MUMMY OVERVIEW• A mummy is a body, human or animal, whose skin and organs have been preserved by either intentional or incidental exposure to chemicals, extreme cold (ice mummies), very low humidity, or lack of air when bodies are submerged in bogs, so that the recovered body will not decay further if kept in cool and dry conditions. Some authorities restrict the use of the term to bodies deliberately embalmed with chemicals, but the use of the word to cover accidentally desiccated bodies goes back at least to the 1730s.• Mummies of humans and other animals have been found all around the world, both as a result of natural preservation through unusual conditions, and as cultural artifacts. Over one million animal mummies have been found in Egypt, many of which are cats. The oldest known naturally mummified human corpse is a severed head dated as 6,000 years old, found in 1936 at the site named Inca Cueva No. 4 in South America.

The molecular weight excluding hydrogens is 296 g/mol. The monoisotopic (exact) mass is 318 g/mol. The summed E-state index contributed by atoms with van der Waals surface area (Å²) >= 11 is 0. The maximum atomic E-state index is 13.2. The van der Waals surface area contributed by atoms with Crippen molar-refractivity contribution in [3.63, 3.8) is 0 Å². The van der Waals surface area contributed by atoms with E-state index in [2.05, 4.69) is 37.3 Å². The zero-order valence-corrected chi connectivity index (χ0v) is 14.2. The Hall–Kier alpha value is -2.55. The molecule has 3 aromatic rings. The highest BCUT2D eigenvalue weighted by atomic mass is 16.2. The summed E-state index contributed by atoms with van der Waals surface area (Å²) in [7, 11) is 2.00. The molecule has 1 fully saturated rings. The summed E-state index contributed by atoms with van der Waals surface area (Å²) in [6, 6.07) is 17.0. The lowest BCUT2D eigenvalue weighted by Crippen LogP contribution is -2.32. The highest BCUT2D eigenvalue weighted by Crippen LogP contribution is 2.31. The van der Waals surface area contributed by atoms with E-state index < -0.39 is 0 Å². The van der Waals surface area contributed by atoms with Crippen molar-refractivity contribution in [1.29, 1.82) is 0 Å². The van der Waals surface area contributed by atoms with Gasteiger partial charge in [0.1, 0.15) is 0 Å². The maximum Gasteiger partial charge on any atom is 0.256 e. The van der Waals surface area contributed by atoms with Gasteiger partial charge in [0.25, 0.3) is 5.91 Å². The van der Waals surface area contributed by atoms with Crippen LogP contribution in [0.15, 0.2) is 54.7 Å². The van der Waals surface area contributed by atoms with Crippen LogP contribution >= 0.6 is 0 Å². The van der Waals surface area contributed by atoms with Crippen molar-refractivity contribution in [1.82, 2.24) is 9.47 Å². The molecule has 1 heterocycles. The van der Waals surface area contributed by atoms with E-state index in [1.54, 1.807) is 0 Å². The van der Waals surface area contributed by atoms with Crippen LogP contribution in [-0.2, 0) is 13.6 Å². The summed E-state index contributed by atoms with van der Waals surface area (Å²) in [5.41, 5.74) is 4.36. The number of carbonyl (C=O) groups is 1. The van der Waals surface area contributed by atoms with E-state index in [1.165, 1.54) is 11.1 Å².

CASE STUDY-KING TUT 1. Who was king Tut ? 2. Life 3. Tomb & its’ Discovery4. Different ruling policies 5. Death 6. Curse7. Significance of his period 8. Search on progress
Tutankhamun KING TUT THE EGYPTIAN PHARAOH EGYPTIAN PHAROAH Pharaoh of Egypt .Reign ca. 1332–1323 BC,18th DynastyPredecessor Smenkhkare Tutankhamun was an Egyptianpharaoh of the 18th dynasty (ruled ca. 1332 BC – 1323 BC in the conventional chronology), Consort(s) Ankhesenamun during the period of Egyptian history known as the New Kingdom. He is Children Two stillborn daughters popularly referred to as King Tut. His original name, Tutankhaten, means "Living Image of Aten", while Tutankhamun means "Living Image of Amun". In Father Akhenaten hieroglyphs, the name Tutankhamun was typically written Amen-tut-ankh, Mother "The Younger LadY" because of a scribal custom that placed a divine name at the beginning of a Born ca. 1341 BC phrase to show appropriate reverence.He is possibly also the Nibhurrereya of Died ca. 1323 BC (aged 18) the Amarna letters, and likely the 18th dynasty king Rathotis who, according Burial KV62 to Manetho, an ancient historian, had reigned for nine years—a figure that